The history of language follows the ebbs and flows of one form of communication to another. It seems that human beings, born in the right circumstances, can switch from one language to another without much effort. One group spoke Hebrew, then Babylonian, then Aramaic, Greek, Latin, and Arabic. Generation after generation, language blends into language.

Languages don’t just ebb and flow like tides of the ocean. They fight, kill, dominate, and oppress, like warring chimpanzees. Hebrew speakers sent the Canaanites to the hills, before being conquered by Babylonians, and then the Persians, Greeks, Romans, and Arabs. Each power came and imposed a language of privilege onto the next group. No language disappeared without a fight.
Fight for the marginalized

Teaching Spanish as a US language

How do we help kids love language?
How do we help kids love language?

Following up on last week, I don’t think we should focus on teaching or learning “world” or “foreign” languages. From an ecolinguistic point of view, we observe Spanish spoken all over the place. Let’s focus on how you would teach languages as if they were “local” and not “foreign,” that is, if kids in our school, people at the mall, were speaking those languages.

The example of Spanish works best. In the US Spanish is, in fact, not a foreign language. Since the US became the second-largest Spanish-speaking country in the world, we should no longer teach Spanish as a language spoken “over there.”

Yes, people speak the language in lots of other countries, but that doesn’t make it a “foreign” language. If you lived in Panama would Spanish be a “foreign” language? Of course not. If you lived in Bilbao, would Basque be a “foreign” language? It would be a “local” language.

In reality, we speak many languages here locally in my town, even in our suburb and in our school. What would we need to do to fashion our language class to fill this role for language, especially Spanish?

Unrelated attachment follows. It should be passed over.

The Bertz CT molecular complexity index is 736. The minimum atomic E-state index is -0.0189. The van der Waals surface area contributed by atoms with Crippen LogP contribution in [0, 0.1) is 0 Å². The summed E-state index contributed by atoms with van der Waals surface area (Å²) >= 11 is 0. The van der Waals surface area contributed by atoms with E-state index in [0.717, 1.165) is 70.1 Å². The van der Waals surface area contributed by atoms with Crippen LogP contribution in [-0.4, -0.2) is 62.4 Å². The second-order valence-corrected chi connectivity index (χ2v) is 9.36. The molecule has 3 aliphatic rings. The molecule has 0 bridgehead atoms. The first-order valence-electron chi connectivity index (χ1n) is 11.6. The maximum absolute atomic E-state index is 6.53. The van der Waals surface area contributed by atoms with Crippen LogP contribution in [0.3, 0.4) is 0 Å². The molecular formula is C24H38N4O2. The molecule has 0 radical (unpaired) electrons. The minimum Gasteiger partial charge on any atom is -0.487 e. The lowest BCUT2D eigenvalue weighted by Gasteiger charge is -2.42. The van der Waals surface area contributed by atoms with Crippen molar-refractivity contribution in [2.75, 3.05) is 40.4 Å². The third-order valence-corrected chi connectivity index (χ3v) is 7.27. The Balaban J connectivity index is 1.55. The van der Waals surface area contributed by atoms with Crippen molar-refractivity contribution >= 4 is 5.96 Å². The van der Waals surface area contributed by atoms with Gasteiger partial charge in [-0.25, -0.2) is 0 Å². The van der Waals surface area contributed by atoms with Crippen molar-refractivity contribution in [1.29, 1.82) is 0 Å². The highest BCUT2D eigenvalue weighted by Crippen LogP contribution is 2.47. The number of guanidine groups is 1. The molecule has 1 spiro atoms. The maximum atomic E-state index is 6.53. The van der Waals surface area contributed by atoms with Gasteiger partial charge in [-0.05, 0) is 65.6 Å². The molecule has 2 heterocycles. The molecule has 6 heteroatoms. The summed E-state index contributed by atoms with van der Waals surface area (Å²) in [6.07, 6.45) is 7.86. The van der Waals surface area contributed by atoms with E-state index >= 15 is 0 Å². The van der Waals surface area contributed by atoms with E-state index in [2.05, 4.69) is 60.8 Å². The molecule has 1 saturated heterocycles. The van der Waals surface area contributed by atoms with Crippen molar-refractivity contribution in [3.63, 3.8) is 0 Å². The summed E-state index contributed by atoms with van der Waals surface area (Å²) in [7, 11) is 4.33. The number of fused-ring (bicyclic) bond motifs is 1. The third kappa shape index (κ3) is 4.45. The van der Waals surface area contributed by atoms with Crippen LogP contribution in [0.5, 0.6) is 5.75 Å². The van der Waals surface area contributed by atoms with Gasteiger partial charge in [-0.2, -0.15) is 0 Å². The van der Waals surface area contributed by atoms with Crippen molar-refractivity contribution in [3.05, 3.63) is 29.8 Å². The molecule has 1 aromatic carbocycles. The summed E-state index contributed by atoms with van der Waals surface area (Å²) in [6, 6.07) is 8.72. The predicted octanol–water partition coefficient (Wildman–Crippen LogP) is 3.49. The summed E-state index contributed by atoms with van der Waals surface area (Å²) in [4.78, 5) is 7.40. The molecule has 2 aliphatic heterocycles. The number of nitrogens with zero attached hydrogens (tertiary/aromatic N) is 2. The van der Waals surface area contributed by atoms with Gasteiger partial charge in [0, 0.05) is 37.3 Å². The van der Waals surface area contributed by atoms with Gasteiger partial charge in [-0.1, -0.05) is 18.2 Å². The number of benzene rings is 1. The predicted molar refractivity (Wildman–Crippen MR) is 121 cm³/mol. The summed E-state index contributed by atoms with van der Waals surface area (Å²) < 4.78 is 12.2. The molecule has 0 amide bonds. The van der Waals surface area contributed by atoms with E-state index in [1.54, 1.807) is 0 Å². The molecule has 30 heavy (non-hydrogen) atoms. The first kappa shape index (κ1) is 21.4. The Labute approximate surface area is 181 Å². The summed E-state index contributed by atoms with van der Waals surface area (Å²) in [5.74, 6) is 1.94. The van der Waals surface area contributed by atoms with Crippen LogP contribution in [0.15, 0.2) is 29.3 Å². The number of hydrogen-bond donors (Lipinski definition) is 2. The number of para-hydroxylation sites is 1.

Learn Spanish for what you’re doing

Stop teaching kids “foreign” languages

They'll do what they have to to hang out--even learn languages.
They’ll do what they have to to hang out–even learn languages.

By raising the prestige of the languages spoken in our schools, we augment the ability of all of our students to learn languages. Children figure out how to do what interests them, and when language is a part of that, they will learn the language.

I was recently listening to an episode of the “I will Teach you a Language” Podcast, entitled, “How can we change language education in schools?,” in which the host, Olly Richards, interviews Lindsay Dow of Lindsay Does Languages. They talk at length about what motivates school kids to learn languages. Good teachers understand these motivations, and, in the ideal school, would help kids discover and plug into the areas they find cool to encourage their language-study.

While the discussion brought in many topics and hobbies to offer kids, they missed an obvious area where they could plug into with their language:

The other kids in the school.
Languages under our noses